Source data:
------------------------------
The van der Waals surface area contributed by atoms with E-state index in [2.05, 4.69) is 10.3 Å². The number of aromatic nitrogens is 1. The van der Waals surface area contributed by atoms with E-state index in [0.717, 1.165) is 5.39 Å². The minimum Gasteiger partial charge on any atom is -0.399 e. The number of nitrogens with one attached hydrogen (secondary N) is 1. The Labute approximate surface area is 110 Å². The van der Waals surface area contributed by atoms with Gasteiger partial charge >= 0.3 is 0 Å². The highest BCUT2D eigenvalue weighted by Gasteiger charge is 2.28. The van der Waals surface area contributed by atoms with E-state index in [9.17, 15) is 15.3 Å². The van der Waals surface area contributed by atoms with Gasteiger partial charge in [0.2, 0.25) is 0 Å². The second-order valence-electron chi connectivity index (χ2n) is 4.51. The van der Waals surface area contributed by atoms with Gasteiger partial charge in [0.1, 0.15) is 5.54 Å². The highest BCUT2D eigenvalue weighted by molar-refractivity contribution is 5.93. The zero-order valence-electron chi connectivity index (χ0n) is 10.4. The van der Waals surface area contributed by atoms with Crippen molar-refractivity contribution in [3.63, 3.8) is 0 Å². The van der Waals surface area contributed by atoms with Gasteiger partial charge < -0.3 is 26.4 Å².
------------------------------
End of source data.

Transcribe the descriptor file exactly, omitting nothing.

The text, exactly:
The van der Waals surface area contributed by atoms with E-state index in [2.05, 4.69) is 10.3 Å². The number of aromatic nitrogens is 1. The van der Waals surface area contributed by atoms with E-state index in [0.717, 1.165) is 5.39 Å². The minimum Gasteiger partial charge on any atom is -0.399 e. The number of nitrogens with one attached hydrogen (secondary N) is 1. The Labute approximate surface area is 110 Å². The van der Waals surface area contributed by atoms with Gasteiger partial charge >= 0.3 is 0 Å². The highest BCUT2D eigenvalue weighted by Gasteiger charge is 2.28. The van der Waals surface area contributed by atoms with E-state index in [9.17, 15) is 15.3 Å². The van der Waals surface area contributed by atoms with Gasteiger partial charge in [0.2, 0.25) is 0 Å². The second-order valence-electron chi connectivity index (χ2n) is 4.51. The van der Waals surface area contributed by atoms with Gasteiger partial charge in [0.1, 0.15) is 5.54 Å². The highest BCUT2D eigenvalue weighted by molar-refractivity contribution is 5.93. The zero-order valence-electron chi connectivity index (χ0n) is 10.4. The van der Waals surface area contributed by atoms with Crippen molar-refractivity contribution in [3.63, 3.8) is 0 Å². The van der Waals surface area contributed by atoms with Gasteiger partial charge < -0.3 is 26.4 Å².